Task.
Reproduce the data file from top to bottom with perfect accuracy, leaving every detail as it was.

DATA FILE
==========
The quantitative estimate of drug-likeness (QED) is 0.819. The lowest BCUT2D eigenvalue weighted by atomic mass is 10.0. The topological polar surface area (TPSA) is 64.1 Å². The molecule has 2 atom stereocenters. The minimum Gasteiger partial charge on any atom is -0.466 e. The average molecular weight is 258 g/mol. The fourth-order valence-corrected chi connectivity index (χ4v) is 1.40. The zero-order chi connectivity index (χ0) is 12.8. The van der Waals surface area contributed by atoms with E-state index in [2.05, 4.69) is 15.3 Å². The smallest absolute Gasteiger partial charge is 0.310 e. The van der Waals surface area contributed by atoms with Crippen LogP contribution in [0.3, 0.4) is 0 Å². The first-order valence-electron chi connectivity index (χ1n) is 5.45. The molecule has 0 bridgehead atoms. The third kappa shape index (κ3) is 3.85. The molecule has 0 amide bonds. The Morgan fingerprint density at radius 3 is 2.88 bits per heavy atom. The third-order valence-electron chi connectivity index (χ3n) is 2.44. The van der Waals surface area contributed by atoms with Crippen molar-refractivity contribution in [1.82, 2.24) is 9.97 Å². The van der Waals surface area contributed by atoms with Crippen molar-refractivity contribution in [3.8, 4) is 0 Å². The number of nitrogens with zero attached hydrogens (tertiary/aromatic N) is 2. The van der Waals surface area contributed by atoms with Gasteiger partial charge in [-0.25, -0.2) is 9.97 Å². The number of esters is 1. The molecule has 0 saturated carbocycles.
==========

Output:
The quantitative estimate of drug-likeness (QED) is 0.819. The lowest BCUT2D eigenvalue weighted by atomic mass is 10.0. The topological polar surface area (TPSA) is 64.1 Å². The molecule has 2 atom stereocenters. The minimum Gasteiger partial charge on any atom is -0.466 e. The average molecular weight is 258 g/mol. The fourth-order valence-corrected chi connectivity index (χ4v) is 1.40. The zero-order chi connectivity index (χ0) is 12.8. The van der Waals surface area contributed by atoms with E-state index in [2.05, 4.69) is 15.3 Å². The smallest absolute Gasteiger partial charge is 0.310 e. The van der Waals surface area contributed by atoms with Crippen LogP contribution in [0.3, 0.4) is 0 Å². The first-order valence-electron chi connectivity index (χ1n) is 5.45. The molecule has 0 bridgehead atoms. The third kappa shape index (κ3) is 3.85. The molecule has 0 amide bonds. The Morgan fingerprint density at radius 3 is 2.88 bits per heavy atom. The third-order valence-electron chi connectivity index (χ3n) is 2.44. The van der Waals surface area contributed by atoms with Crippen molar-refractivity contribution in [1.82, 2.24) is 9.97 Å². The van der Waals surface area contributed by atoms with Crippen molar-refractivity contribution in [3.8, 4) is 0 Å². The number of nitrogens with zero attached hydrogens (tertiary/aromatic N) is 2. The van der Waals surface area contributed by atoms with Gasteiger partial charge in [-0.25, -0.2) is 9.97 Å². The number of esters is 1. The molecule has 0 saturated carbocycles.